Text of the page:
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How to blow an amp?

Discussion in 'Amps and Cabs [BG]' started by Usul, Mar 3, 2001.

  1. OK,no offcolor remarks here! :D

    Just wondering how you can blow up your amp or blow out your speaker.....and how to avoid doing that.I never (ok,rarely)turn up my Crate BFX50 past "3" since I play indoors.I have been told to make sure everything is plugged in before powering up i.e. cable to bass,etc.Also not to suddenly jump up the volume to the higher(est) setting.Any info will be helpful,thanks guys/gals!

  2. Nino Valenti

    Nino Valenti Supporting Member Commercial User

    Feb 2, 2001
    Staten Island NYC
    Builder: Valenti Basses
    There are a couple of ways that I know to blow an amp up, tube amp in particular.

    1-Turn the amp on w/out having a speaker cabinet hooked up.

    2-Not having the correct Ohmage.

    Can't think of anything else off hand.
  3. Oysterman


    Mar 30, 2000
    Connecting an American 120V amp to 240V sockets ain't too good either.
  4. Munjibunga

    Munjibunga Total Hyper-Elite Member Gold Supporting Member

    May 6, 2000
    San Diego (when not at Groom Lake)
    Independent Contractor to Bass San Diego
    Just keep it at 3 or below, and you'll be OK.
  5. Brad Johnson

    Brad Johnson

    Mar 8, 2000
    Gaithersburg, Md
    DR Strings
    Most amps don't like to be run hard...if you're maxing at 3 you probably won't make it break a sweat.

  6. damn :D
  7. running ohm load too high or too low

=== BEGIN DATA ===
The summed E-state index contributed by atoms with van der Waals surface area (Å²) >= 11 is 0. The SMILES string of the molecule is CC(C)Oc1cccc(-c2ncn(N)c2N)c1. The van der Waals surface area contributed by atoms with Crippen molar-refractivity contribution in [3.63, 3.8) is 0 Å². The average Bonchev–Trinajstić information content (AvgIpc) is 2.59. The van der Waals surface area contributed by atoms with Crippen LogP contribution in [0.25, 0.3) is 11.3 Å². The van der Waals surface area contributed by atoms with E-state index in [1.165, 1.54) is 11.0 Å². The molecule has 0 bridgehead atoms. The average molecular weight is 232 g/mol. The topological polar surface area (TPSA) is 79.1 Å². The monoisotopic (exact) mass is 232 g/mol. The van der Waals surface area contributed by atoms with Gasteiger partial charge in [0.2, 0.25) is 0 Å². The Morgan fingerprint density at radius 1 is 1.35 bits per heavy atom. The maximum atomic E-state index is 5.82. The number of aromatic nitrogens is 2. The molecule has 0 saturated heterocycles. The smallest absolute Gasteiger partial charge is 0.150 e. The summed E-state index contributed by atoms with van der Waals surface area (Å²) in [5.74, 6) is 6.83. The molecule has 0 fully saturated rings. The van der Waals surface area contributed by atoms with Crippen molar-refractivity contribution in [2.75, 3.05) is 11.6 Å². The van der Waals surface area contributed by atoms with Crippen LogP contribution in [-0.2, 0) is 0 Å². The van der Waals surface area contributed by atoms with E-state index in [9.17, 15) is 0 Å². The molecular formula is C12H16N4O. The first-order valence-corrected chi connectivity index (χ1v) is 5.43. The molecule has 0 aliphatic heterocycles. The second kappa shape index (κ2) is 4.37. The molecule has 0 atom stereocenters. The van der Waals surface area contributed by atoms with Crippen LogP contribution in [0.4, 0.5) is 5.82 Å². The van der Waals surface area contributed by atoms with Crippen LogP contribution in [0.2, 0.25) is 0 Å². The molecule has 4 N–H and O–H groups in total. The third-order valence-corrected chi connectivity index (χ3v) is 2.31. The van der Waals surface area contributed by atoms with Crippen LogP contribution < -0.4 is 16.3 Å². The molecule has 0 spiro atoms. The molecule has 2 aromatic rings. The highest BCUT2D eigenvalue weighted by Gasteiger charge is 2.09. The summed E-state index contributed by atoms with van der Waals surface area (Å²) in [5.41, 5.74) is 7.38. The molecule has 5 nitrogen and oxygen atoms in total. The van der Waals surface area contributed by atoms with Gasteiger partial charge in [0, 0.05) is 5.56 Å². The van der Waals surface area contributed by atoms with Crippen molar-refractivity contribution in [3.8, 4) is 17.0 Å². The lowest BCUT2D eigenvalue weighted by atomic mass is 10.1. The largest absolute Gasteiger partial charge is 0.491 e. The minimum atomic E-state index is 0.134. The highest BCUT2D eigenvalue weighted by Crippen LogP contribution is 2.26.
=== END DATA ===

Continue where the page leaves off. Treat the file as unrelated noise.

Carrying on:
running your amp into a shorted or blown speaker
    introducing liquids to the electronics
    using the wrong value fuse
    using an instrument cable instead of a speaker cable

    Survey Answer Number 1 is.....

    Loaning an amp to your "friend", I hate to say how many times I have heard this one.
  8. Ehm, hate to bug here... but I'm gonna do it anyway :D

    running an amp with a speaker cab at the rated impedance or higher (including no speaker!!!!!) will NOT damage an amplifier. Under normal circumstances, i.e. at or below max power.

    Severely overdriving a too low power speaker COULD damage the amp when the coil of the speaker is slamming into the magnet pole or the coil simply melts... short circuit!

    Running a cab through an instrument cable will probably smoke the cable and not damage the amp, but only of the molten cable will not short circuit.

    Running a too low power amp with a cab w/ horn will definitely damage the (if unprotected) horn.

    So how to blow an amp? Gunpowder......
  9. Will a real world example work here. There is a club in town that has this huge 1x18" cabinet that is 32ohms (it was originally part of a larger PA sub woofer system and really shouldn't be on a stage) on 2 different occasions that I know of it has blown a GK and a SWR when they were used to drive the cabinet.
  10. And there you have it. With a 32 ohms speaker you tend to turn up the amp too much, because with a 32 ohms load won't give you much power. 32 ohms is the impedance of most headphones; go figure. This speaker was intended to be used with 3 or 7 more in parallel, to get an 8 or 4 ohms load total, and thereby big ass sub bass power.

    When you just turn up the amp, in order to get more power (which you won't get, a few dozens watts at best) you will drive the amp in question WAY past clipping (which you won't hear on an 18"), the speaker will react to that by sending current back into the amp (especially 18"ers will do this: large coil), and this will simply fry ANY amp, no matter what. Hook up a 2.4 kW QSC amp and it will be fried in the end.